The Nazis found Margot Friedlander hiding in Germany in 1944 and shipped her off to a concentration camp. She not only survived, she met her future husband at the camp, and they immigrated to New York City after the war. Now, as NBC News reports, Friedlander has done something she once promised never to do—she's returned home to Berlin to live out her days. Her change of heart started when her husband died in 1997 and she began writing a memoir, eventually titled Try to Make a Life—her mother's last message to her. "Everything started coming back to me, many things that I pushed aside for years."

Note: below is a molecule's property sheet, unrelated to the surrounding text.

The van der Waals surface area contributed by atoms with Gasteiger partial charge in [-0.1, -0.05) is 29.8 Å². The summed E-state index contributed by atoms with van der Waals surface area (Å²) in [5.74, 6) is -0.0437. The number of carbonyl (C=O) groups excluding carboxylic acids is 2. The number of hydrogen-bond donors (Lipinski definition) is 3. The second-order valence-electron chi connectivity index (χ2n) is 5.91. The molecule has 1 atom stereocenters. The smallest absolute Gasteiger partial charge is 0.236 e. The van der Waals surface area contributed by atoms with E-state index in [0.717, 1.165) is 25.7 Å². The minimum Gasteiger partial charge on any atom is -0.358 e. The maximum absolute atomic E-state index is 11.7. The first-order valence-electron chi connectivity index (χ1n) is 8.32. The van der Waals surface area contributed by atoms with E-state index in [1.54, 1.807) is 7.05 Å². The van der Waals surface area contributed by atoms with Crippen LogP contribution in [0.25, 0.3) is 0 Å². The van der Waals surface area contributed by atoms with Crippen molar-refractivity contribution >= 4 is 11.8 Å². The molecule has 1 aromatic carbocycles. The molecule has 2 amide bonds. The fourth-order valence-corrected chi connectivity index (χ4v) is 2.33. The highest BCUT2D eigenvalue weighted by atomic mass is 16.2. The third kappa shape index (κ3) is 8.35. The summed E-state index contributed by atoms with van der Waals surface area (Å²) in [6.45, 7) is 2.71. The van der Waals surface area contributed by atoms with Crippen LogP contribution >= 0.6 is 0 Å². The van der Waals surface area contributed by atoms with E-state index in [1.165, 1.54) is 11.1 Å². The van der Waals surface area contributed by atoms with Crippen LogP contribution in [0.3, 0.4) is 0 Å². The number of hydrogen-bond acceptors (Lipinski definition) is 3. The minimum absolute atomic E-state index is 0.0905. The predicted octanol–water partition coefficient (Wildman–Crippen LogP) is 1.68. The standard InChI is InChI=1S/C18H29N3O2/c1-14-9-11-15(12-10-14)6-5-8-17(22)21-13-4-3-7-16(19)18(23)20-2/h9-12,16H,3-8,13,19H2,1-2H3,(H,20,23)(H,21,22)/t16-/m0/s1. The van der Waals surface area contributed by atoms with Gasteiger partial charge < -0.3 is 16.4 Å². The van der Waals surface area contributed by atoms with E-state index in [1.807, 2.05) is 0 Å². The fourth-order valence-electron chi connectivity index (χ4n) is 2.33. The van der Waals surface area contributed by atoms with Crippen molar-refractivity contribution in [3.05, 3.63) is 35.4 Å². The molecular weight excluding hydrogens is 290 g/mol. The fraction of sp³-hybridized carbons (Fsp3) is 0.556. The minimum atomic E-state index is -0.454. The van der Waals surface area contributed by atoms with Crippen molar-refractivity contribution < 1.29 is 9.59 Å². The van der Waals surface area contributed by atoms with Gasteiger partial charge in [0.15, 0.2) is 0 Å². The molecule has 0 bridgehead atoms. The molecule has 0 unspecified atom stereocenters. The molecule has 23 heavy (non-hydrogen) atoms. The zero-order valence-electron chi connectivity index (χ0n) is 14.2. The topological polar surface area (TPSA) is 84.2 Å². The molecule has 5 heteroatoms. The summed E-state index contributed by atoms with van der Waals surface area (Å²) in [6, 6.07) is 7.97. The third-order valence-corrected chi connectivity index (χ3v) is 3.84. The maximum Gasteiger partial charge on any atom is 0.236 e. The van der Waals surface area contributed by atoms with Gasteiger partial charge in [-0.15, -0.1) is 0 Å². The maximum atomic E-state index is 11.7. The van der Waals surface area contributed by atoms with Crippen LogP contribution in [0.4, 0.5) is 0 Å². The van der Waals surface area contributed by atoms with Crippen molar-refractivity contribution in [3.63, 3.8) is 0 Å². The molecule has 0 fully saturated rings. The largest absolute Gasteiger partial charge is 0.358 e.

A filmmaker got wind of it and made a documentary (Don't Call It Nostalgia) that required Friedlander to return to Germany for a short visit. Now she's back for good, choosing to remember the Germans who risked their lives to help her hide rather than the Nazis who hunted her. She's also making a point to share her story with young Germans. There's a limit to her native loyalty, though: When she dies, she plans to be buried next to her husband in America, notes the NBC report. (Read more Margot Friedlander stories.)